Long time coming, 2014 Farm Bill worth the wait for organic
It took more than two full years of active work by legislators to draft and finalize a Farm Bill, and an even longer period of knocking on doors by the organic sector to explain the needs for continuing and nurturing the health of U.S. organic agriculture. But it has all paid off!
A growing and vital segment of the U.S. farm economy, organic agriculture historically has been under-represented in Farm Bill programs compared to conventional agriculture. With farm gate revenues of $3.5 billion, organic products rank among the top four food and feed categories by dollar value, behind only corn, soybeans and wheat. The main challenge has been to educate members of Congress about organic agriculture and its role in U.S. agricultural health.
The good news: the final Agricultural Act of 2014 (also known as the 2014 Farm Bill), includes all of the policy “Asks” the OTA and its members made on behalf of the organic sector. There is much to celebrate:
Language concerning exemptions from federal Research and Promotion Orders:
- Expands the exemption for organic operations from conventional check-off programs, aligning it with not just the 100% organic label, but also the 95% organic label
National Organic Program (NOP):
- Authorizes funding for NOP of up to $15 million per year, an increase from the $11 million of funding for Fiscal Year 2012 mandated in the 2008 Farm Bill.
- Authorizes a one-time $5 million funding stream for NOP to implement important technology upgrades that will keep the U.S. organic regulators on par with those around the world.
- Grants NOP strong enforcement tools to enable it to more adequately enforce the organic regulations and root out fraud without taking away any of the protections that a valid organic certificate carries.
Certification Cost-share Program:
Cost-share assistance enables certified organic farmers and handlers to offset the costs of certification by providing an annual reimbursement. The 2008 Farm Bill capped the reimbursement at $750 per year per operation, for a maximum of 75% of total certification costs.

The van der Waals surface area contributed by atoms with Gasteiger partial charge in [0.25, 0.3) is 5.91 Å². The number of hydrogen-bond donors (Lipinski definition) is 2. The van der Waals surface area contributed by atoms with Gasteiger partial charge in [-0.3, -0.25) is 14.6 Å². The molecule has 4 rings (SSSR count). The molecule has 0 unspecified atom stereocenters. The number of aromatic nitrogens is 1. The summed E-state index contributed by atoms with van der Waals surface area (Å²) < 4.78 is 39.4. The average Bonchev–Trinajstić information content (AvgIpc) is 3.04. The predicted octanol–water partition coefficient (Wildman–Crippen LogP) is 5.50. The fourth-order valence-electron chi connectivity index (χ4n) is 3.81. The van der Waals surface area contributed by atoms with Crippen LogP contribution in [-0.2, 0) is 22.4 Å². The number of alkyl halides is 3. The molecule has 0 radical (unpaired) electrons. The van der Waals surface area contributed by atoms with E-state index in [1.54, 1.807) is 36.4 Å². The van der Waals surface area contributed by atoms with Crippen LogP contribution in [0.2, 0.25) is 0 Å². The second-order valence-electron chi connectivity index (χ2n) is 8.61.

- Funds the National Organic Certification Cost -Share Program at $11.5 million per year, an increase over the $4.4 million per year mandated in the 2008 Farm Bill.
- Maintains the Agricultural Management Assistance program, funded at $1.5 million per year, available to producers in 16 states.
Organic Agriculture Research and Extension Initiative (OREI):
Administered by USDA’s National Institute of Food and Agriculture, OREI is USDA’s flagship competitive grants program dedicated to organic research and extension activities. OREI funds research projects on organic agricultural systems, ranging from improving weed management and developing organic seed to enhancing environmental sustainability and carbon sequestration on organic farms.
- Funds OREI at $20 million per year, maintaining the level for Fiscal Years 2010 through 2012 mandated in the 2008 Farm Bill.
Organic Data Initiative (ODI):
ODI data collection is crucial to the continued success of the organic sector. In particular, ODI funds are used to complete organic price elections for crop insurance, which will ensure that organic farmers are reimbursed at fair values for their crops, rather than at conventional rates
- Funds ODI at $5 million in mandatory funding, maintaining the level mandated in the 2008 Farm Bill.
Organic Crop Insurance:
- Requires that organic price elections that reflect actual retail or wholesale prices received by organic producers be completed by 2015.
Additional language concerning federal Research and Promotion Orders:
- Authorizes USDA to consider an application by the organic sector for a check-off, if the organic business community chooses to pursue such an option.
In addition, Farm Bill fully funds the USDA Market Access Program (MAP):
- MAP funds help U.S. organic operations engage with markets and consumers around the world. In 2013, OTA was awarded over $600,000 in MAP grants, which led to over $4 million in new export sales for U.S. organic operations – a remarkable return on investment.
This all came together in a whirlwind of activity within a week and a half by the Conference Committee, House, Senate and President Obama—a refreshing twist to a tortuous journey that resulted in historic wins and promise for organic.
“We are heartened by the gains in the Farm Bill, adding to the advances organic gained in the 2008 bill. While this has been a long process and our families and farms deserve a more active and swift reform, this farm bill does recognize several of our key priorities we've been working so hard toward in the past two years. We believe organic is an important part of our future food system, and we will continue to encourage Congress and USDA to support this critical system.”
-- George Siemon, CEO of Organic Valley